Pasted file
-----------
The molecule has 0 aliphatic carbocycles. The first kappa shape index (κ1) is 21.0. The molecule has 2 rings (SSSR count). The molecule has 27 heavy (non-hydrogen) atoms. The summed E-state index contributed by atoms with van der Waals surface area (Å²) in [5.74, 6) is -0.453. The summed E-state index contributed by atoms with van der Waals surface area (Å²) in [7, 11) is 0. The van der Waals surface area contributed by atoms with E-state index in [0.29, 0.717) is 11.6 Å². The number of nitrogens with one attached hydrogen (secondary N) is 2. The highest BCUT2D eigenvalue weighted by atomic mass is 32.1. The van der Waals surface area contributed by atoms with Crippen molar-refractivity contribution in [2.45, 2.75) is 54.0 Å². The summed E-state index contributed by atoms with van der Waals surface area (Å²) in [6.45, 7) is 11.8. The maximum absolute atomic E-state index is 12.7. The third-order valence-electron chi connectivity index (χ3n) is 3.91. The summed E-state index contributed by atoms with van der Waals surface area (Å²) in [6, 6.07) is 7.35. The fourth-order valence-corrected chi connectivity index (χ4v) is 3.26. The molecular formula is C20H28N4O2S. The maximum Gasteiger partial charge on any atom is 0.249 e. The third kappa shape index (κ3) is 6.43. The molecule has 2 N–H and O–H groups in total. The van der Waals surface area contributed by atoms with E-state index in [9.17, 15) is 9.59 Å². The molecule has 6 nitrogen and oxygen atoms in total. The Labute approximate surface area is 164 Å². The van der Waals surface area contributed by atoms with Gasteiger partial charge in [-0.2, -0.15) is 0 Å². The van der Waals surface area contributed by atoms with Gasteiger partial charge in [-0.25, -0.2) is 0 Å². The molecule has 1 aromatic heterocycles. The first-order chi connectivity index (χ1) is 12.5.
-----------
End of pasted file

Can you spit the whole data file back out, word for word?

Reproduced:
The molecule has 0 aliphatic carbocycles. The first kappa shape index (κ1) is 21.0. The molecule has 2 rings (SSSR count). The molecule has 27 heavy (non-hydrogen) atoms. The summed E-state index contributed by atoms with van der Waals surface area (Å²) in [5.74, 6) is -0.453. The summed E-state index contributed by atoms with van der Waals surface area (Å²) in [7, 11) is 0. The van der Waals surface area contributed by atoms with E-state index in [0.29, 0.717) is 11.6 Å². The number of nitrogens with one attached hydrogen (secondary N) is 2. The highest BCUT2D eigenvalue weighted by atomic mass is 32.1. The van der Waals surface area contributed by atoms with Crippen molar-refractivity contribution in [2.45, 2.75) is 54.0 Å². The summed E-state index contributed by atoms with van der Waals surface area (Å²) in [6.45, 7) is 11.8. The maximum absolute atomic E-state index is 12.7. The third-order valence-electron chi connectivity index (χ3n) is 3.91. The summed E-state index contributed by atoms with van der Waals surface area (Å²) in [6, 6.07) is 7.35. The fourth-order valence-corrected chi connectivity index (χ4v) is 3.26. The molecular formula is C20H28N4O2S. The maximum Gasteiger partial charge on any atom is 0.249 e. The third kappa shape index (κ3) is 6.43. The molecule has 2 N–H and O–H groups in total. The van der Waals surface area contributed by atoms with E-state index in [9.17, 15) is 9.59 Å². The molecule has 6 nitrogen and oxygen atoms in total. The Labute approximate surface area is 164 Å². The van der Waals surface area contributed by atoms with Gasteiger partial charge in [-0.2, -0.15) is 0 Å². The van der Waals surface area contributed by atoms with Gasteiger partial charge in [-0.25, -0.2) is 0 Å². The molecule has 1 aromatic heterocycles. The first-order chi connectivity index (χ1) is 12.5.